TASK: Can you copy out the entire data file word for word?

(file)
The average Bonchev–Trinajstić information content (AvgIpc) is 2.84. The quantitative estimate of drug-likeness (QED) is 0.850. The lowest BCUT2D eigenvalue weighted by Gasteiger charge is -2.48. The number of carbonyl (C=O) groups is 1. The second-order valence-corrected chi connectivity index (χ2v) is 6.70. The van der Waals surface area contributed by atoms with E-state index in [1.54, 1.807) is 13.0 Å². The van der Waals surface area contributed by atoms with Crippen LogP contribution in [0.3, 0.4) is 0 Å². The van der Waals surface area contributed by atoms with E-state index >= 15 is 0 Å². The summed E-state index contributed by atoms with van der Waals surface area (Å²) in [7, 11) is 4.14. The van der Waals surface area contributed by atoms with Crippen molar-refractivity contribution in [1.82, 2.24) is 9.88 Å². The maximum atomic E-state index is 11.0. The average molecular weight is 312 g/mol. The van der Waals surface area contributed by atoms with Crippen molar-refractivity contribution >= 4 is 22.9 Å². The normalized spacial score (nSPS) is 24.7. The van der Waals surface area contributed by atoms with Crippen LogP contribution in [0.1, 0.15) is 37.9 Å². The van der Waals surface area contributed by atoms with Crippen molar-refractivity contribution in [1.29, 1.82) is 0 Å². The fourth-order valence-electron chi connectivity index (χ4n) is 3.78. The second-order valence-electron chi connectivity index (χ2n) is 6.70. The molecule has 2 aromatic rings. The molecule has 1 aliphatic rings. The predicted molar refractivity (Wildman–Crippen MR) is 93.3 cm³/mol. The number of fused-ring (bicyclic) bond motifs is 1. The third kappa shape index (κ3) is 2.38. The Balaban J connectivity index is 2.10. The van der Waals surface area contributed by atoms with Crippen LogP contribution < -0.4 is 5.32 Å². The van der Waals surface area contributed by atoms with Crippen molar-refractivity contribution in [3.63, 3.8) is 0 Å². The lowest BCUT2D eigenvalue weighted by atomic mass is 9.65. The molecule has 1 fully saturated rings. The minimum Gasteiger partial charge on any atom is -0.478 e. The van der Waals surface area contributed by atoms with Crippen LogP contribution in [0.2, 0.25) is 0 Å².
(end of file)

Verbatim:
The average Bonchev–Trinajstić information content (AvgIpc) is 2.84. The quantitative estimate of drug-likeness (QED) is 0.850. The lowest BCUT2D eigenvalue weighted by Gasteiger charge is -2.48. The number of carbonyl (C=O) groups is 1. The second-order valence-corrected chi connectivity index (χ2v) is 6.70. The van der Waals surface area contributed by atoms with E-state index in [1.54, 1.807) is 13.0 Å². The van der Waals surface area contributed by atoms with Crippen LogP contribution in [0.3, 0.4) is 0 Å². The van der Waals surface area contributed by atoms with E-state index >= 15 is 0 Å². The summed E-state index contributed by atoms with van der Waals surface area (Å²) in [7, 11) is 4.14. The van der Waals surface area contributed by atoms with Crippen molar-refractivity contribution in [1.82, 2.24) is 9.88 Å². The maximum atomic E-state index is 11.0. The average molecular weight is 312 g/mol. The van der Waals surface area contributed by atoms with Crippen molar-refractivity contribution >= 4 is 22.9 Å². The normalized spacial score (nSPS) is 24.7. The van der Waals surface area contributed by atoms with Crippen LogP contribution in [0.1, 0.15) is 37.9 Å². The van der Waals surface area contributed by atoms with Crippen molar-refractivity contribution in [1.29, 1.82) is 0 Å². The fourth-order valence-electron chi connectivity index (χ4n) is 3.78. The second-order valence-electron chi connectivity index (χ2n) is 6.70. The molecule has 2 aromatic rings. The molecule has 1 aliphatic rings. The predicted molar refractivity (Wildman–Crippen MR) is 93.3 cm³/mol. The number of fused-ring (bicyclic) bond motifs is 1. The third kappa shape index (κ3) is 2.38. The Balaban J connectivity index is 2.10. The van der Waals surface area contributed by atoms with Crippen LogP contribution < -0.4 is 5.32 Å². The van der Waals surface area contributed by atoms with Crippen molar-refractivity contribution in [3.63, 3.8) is 0 Å². The lowest BCUT2D eigenvalue weighted by atomic mass is 9.65. The molecule has 1 fully saturated rings. The minimum Gasteiger partial charge on any atom is -0.478 e. The van der Waals surface area contributed by atoms with Crippen LogP contribution in [0.2, 0.25) is 0 Å².